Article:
Someone asked me, “What’s your best way to get through virtual schooling and all that’s going on in this pandemic?”
I replied, “We simply need to remember that This is a Pandemic. We are just making the best of everything. People keep hoping for normalcy but that is never going to happen in these situations. The resistance to change and adaptation is the real cause of unrest.”
Let’s face it! Virtual schooling is not anyone’s first choice. It’s almost impersonal and the kids don’t get to physically meet friends. We all know there is only so much a child can learn through a screen.
But here’s the crux of why the older generation feels the burn the most. We adults don’t get any time to do our own thing, let alone breathe. It’s hard on the kids, yes but I think it’s harder on the adults.
For months and months, we have been together. The four of us! And while I have loved being with the kids, I have missed my life before. Corona free, guilt free, worry free.
The anxiety was overwhelming during the time leading up to the school deciding on virtual learning. I knew that is what I would choose, no matter what the school decided but let’s not confuse helplessness for willingness. I would be lying if I said that I am happy the kids are home 24/7. After all, it means I have lost all my me-time that I had dreamed of, when the kids would be at school.
That time in which I was going to better myself, work harder of my writing career, maybe get a job too.
My daughter had just joined kindergarten. She hasn’t even experienced a full school year. I haven’t experienced more than a few months of being at home alone, with both my kids in school. That bliss that I dreamed of has fallen through my grasp.
I miss going to Panera bread, enjoying a sandwich and working on my books. I miss my impromptu coffee dates with friends. I miss having the no responsibility feeling for a few hours a day.
And now that we are in virtual schooling, I can see a lot of what I had imagined to be true. There have been technological issues, signing out of class by mistake, not to mention the kids running to me as soon as I think they are settled in and now I can work. No matter where I am in the house, I have to keep my ears tuned to the kids waiting for them to shout out to me.
It is all extremely overwhelming. I miss a lot of what was before and feel saddened by what I seem to have lost. Something that has no quantitative value. It is a feeling of despair that overcomes me, every now and then. And it’s most scary when I start worrying about not knowing when this situation will end.
And yet, I am remind myself of the importance of looking at this as a – ‘glass as it is’ situation.
Are we anxious? Yes. Will there continue to be hiccups? Yes. Are we going to try look at this as an opportunity for personal growth? Yes!!! But even if we didn’t, and just barely got through with a reluctant smile, that’s fine too.
It’s been hard and it may just get harder. But we will all get through this too.
I didn’t think I would live through a war (Gulf War). I did! I never thought I would have an arranged marriage. I did! I didn’t ever think I would live in USA. I did! I never thought I would become a writer and publish books. I never thought I would choose the path to entrepreneurship and work from home. I did! My whole life I thought I would never have a dog. We adopted one last November and have adapted to our family growing.
I never thought we would spend almost 6 months just almost just my family and here we are.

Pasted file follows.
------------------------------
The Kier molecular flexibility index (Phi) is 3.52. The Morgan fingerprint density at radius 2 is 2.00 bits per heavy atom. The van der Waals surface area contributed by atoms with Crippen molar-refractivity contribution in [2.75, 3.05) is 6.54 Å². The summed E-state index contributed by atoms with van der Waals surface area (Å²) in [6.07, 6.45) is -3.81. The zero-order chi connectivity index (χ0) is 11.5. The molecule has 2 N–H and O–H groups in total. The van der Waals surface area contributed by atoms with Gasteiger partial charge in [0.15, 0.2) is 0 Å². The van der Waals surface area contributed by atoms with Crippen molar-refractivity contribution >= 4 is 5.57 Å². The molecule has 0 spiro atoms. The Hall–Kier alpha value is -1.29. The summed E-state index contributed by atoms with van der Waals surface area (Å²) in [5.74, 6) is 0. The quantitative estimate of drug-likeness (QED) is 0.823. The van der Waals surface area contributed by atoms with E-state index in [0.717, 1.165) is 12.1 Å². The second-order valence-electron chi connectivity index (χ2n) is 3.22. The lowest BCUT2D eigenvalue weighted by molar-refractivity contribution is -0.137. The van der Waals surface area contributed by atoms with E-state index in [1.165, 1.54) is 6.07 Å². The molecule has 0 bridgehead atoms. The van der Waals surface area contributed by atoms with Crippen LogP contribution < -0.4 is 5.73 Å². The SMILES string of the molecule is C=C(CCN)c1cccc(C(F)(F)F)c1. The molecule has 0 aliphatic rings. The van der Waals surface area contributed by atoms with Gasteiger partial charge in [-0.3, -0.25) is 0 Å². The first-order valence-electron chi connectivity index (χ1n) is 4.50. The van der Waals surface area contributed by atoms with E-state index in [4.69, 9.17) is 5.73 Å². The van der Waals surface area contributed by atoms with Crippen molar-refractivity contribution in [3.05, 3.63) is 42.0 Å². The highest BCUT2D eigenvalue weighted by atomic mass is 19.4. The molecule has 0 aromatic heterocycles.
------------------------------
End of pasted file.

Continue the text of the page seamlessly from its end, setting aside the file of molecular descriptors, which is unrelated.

This is after a lifetime of challenges I never thought I would have to go through. Humans adapt to any life!
When I was out of school of 6 months during the Gulf war, my mother didn’t make me study or take classes to “fill my time. “. I kept myself busy while my mother was busy with a 6 month baby and worrying. There were bombs exploding around us at times so my mental & creative growth was the least of her concern. All my parents cared about was keeping us safe and healthy. We had food, clothes (well! I didn’t even have that when I went to India with just what I had on) … and a comfortable place to live.
Many of you will disagree with me that this situation is not comparable to a war. I beg to differ. Just because it doesn’t tick all the boxes, doesn’t mean it has not made us all feel the same anxiety. We have all oscillated between doubt and fear. Hardly ever admitting to ourselves the extent of our own anxious, knee jerk behavior or reactions. It’s hard for adults to put themselves first, let alone admit to feeling sad about not being able to put themselves first.
And that’s what we all need to remember. We make the most of the situation we are in. We are human, so are the kids. It’s okay if the kids slide a little. It’s okay if those kids aren’t getting A+’s . If they aren’t taking a lot of extra classes or clubs after school. Yes, it is difficult to process because often we want the world for our kids, but it’s also important to remember we first want them to be safe.
All we all want is to make sure we make the best decisions for our kids to keep them safe and healthy.
Whenever you get frustrated or angry or feel hopeless, remember your why. Remember that we are all just trying to make the best of a weird situation. Hanging tight. Waiting for the storm we are in to blow over.
Kids have been troopers so far. The fact is, they are much more resilient than us. All they need from us is, to have a positive outlook to take their cues from. So take those deep breaths moms and dads. Have patience and have appreciation for every single person whose helping your kids have a semblance of normalcy.
So, whether you feel the glass is half full or half empty, remember to be grateful for the water that is there. It is what it is, till we get through it and then it becomes a memory to cherish.